The U.S. International Trade Commission has just ruled that Apple infringes on Samsung’s patent Patent No. 7,706,348, titled “Apparatus and method for encoding/decoding transport format combination indicator in CDMA mobile communication system.”
This comes as a big blow to Apple as ITC has also issued a cease and desist order, which prohibits Apple from the sale and distributing products such as AT&T models of the iPhone 4 and iPhone 3GS, the iPad 3G and iPad 2 3G. While the iPhone 3GS and iPad 3G are discontinued, Apple has been selling iPhone 4 and iPad 2 3G.
Under the modified constructions, the Commission has determined that Samsung has proven that the accused iPhone 4 (AT&T models); iPhone 3GS (AT&T models); iPhone 3 (AT&T models); iPad 3G (AT&T models); and iPad 2 3G (AT&T models) infringe the asserted claims of the ’348 patent. The win is the first in the United States for Samsung, after losing a major jury trial in 2012.
It is important to note that it won’t affect the sales of iPhone 5, iPhone 4S, iPad 4 and iPad mini.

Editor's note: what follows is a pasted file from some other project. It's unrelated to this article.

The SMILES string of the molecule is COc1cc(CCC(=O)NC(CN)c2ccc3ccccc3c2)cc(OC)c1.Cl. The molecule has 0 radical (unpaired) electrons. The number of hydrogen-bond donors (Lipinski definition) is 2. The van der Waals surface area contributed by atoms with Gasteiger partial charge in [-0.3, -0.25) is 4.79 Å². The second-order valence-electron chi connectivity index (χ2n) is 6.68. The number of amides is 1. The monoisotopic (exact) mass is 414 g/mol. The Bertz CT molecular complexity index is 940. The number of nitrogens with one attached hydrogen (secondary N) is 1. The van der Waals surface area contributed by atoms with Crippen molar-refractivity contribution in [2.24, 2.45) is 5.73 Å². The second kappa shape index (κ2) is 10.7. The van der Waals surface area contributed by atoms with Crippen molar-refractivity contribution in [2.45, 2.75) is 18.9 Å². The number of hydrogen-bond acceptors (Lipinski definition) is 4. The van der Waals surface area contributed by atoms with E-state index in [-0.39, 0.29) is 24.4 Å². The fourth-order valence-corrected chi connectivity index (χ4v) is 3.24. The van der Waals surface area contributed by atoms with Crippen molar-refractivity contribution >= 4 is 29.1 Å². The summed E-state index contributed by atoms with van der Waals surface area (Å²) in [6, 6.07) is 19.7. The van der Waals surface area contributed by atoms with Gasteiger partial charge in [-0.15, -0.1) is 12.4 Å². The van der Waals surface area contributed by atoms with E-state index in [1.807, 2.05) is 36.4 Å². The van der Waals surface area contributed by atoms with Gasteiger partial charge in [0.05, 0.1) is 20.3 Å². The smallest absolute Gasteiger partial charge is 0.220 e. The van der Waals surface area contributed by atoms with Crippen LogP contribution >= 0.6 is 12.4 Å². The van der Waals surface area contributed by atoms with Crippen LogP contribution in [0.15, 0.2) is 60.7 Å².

Apple had tried to use the “FRAND” defense, claiming that the patent was essential to the 3G standard and needed “fair, reasonable, and non-discriminatory” terms for licensing it, but ITC did not agree. It stated that Samsung’s FRAND declarations “do not preclude issuance of the limited exclusion order and cease and desist order.” Samsung has been demanding a license fee of 2.4% for each device sold by Apple, which the experts have felt was too high.
Apple has issued the following statement to AllThingsD:
We are disappointed that the Commission has overturned an earlier ruling and we plan to appeal. Today’s decision has no impact on the availability of Apple products in the United States. Samsung is using a strategy which has been rejected by courts and regulators around the world. They’ve admitted that it’s against the interests of consumers in Europe and elsewhere, yet here in the United States Samsung continues to try to block the sale of Apple products by using patents they agreed to license to anyone for a reasonable fee.
Apple plans to appeal the ruling. The ban can only be overturned by the White House or the Court of Appeals for the Federal Circuit.